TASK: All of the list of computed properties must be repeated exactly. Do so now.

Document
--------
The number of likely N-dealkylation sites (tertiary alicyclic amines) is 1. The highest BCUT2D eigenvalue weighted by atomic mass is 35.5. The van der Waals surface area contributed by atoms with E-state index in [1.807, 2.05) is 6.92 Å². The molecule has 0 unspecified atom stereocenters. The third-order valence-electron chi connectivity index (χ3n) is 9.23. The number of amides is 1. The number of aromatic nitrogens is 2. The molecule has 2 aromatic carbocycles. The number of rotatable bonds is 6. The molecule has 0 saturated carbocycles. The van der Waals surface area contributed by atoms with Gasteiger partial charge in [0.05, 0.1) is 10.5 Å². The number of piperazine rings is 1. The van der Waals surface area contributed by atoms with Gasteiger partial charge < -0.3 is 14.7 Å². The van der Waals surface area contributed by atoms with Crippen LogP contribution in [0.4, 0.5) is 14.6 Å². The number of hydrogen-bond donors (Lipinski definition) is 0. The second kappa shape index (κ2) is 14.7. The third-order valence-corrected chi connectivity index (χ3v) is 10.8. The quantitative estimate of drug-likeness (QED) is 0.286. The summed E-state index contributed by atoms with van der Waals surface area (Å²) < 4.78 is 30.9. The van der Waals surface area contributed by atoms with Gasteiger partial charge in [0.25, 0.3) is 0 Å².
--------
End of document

The number of likely N-dealkylation sites (tertiary alicyclic amines) is 1. The highest BCUT2D eigenvalue weighted by atomic mass is 35.5. The van der Waals surface area contributed by atoms with E-state index in [1.807, 2.05) is 6.92 Å². The molecule has 0 unspecified atom stereocenters. The third-order valence-electron chi connectivity index (χ3n) is 9.23. The number of amides is 1. The number of aromatic nitrogens is 2. The molecule has 2 aromatic carbocycles. The number of rotatable bonds is 6. The molecule has 0 saturated carbocycles. The van der Waals surface area contributed by atoms with Gasteiger partial charge in [0.05, 0.1) is 10.5 Å². The number of piperazine rings is 1. The van der Waals surface area contributed by atoms with Gasteiger partial charge < -0.3 is 14.7 Å². The van der Waals surface area contributed by atoms with Crippen LogP contribution in [0.4, 0.5) is 14.6 Å². The number of hydrogen-bond donors (Lipinski definition) is 0. The second kappa shape index (κ2) is 14.7. The third-order valence-corrected chi connectivity index (χ3v) is 10.8. The quantitative estimate of drug-likeness (QED) is 0.286. The summed E-state index contributed by atoms with van der Waals surface area (Å²) < 4.78 is 30.9. The van der Waals surface area contributed by atoms with Gasteiger partial charge in [0.25, 0.3) is 0 Å².